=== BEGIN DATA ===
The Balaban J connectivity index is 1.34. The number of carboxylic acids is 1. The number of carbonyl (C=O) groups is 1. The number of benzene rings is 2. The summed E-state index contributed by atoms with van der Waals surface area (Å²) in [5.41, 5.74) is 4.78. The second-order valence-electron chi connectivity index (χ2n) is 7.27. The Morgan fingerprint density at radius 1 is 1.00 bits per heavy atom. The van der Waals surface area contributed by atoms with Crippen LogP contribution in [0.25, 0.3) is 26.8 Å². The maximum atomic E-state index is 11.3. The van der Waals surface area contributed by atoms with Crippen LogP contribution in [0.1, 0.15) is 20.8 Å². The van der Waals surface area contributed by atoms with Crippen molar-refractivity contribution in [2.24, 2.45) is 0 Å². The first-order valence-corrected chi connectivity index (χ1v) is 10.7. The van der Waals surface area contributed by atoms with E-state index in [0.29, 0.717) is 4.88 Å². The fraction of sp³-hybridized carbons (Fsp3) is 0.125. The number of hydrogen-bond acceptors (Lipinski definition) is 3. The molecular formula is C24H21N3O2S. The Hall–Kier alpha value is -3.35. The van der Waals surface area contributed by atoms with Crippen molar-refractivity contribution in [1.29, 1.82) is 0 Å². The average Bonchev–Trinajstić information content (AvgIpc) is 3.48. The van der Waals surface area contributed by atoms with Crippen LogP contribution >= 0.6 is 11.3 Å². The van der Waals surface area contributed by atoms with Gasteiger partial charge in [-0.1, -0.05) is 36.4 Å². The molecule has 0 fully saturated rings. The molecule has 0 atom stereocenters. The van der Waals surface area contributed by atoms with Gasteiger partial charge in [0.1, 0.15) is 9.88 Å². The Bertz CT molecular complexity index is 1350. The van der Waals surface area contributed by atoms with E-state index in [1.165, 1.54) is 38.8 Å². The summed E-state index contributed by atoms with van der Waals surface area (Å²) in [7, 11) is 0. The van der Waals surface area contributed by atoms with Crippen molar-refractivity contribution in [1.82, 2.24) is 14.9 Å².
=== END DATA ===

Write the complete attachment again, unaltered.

The Balaban J connectivity index is 1.34. The number of carboxylic acids is 1. The number of carbonyl (C=O) groups is 1. The number of benzene rings is 2. The summed E-state index contributed by atoms with van der Waals surface area (Å²) in [5.41, 5.74) is 4.78. The second-order valence-electron chi connectivity index (χ2n) is 7.27. The Morgan fingerprint density at radius 1 is 1.00 bits per heavy atom. The van der Waals surface area contributed by atoms with Crippen LogP contribution in [0.25, 0.3) is 26.8 Å². The maximum atomic E-state index is 11.3. The van der Waals surface area contributed by atoms with Crippen LogP contribution in [0.1, 0.15) is 20.8 Å². The van der Waals surface area contributed by atoms with Crippen molar-refractivity contribution in [2.24, 2.45) is 0 Å². The first-order valence-corrected chi connectivity index (χ1v) is 10.7. The van der Waals surface area contributed by atoms with E-state index in [0.29, 0.717) is 4.88 Å². The fraction of sp³-hybridized carbons (Fsp3) is 0.125. The number of hydrogen-bond acceptors (Lipinski definition) is 3. The molecular formula is C24H21N3O2S. The Hall–Kier alpha value is -3.35. The van der Waals surface area contributed by atoms with Crippen molar-refractivity contribution in [1.29, 1.82) is 0 Å². The average Bonchev–Trinajstić information content (AvgIpc) is 3.48. The van der Waals surface area contributed by atoms with Crippen LogP contribution >= 0.6 is 11.3 Å². The van der Waals surface area contributed by atoms with Gasteiger partial charge in [-0.1, -0.05) is 36.4 Å². The molecule has 0 fully saturated rings. The molecule has 0 atom stereocenters. The van der Waals surface area contributed by atoms with Gasteiger partial charge in [0.1, 0.15) is 9.88 Å². The Bertz CT molecular complexity index is 1350. The van der Waals surface area contributed by atoms with E-state index in [1.165, 1.54) is 38.8 Å². The summed E-state index contributed by atoms with van der Waals surface area (Å²) in [7, 11) is 0. The van der Waals surface area contributed by atoms with Crippen molar-refractivity contribution in [1.82, 2.24) is 14.9 Å².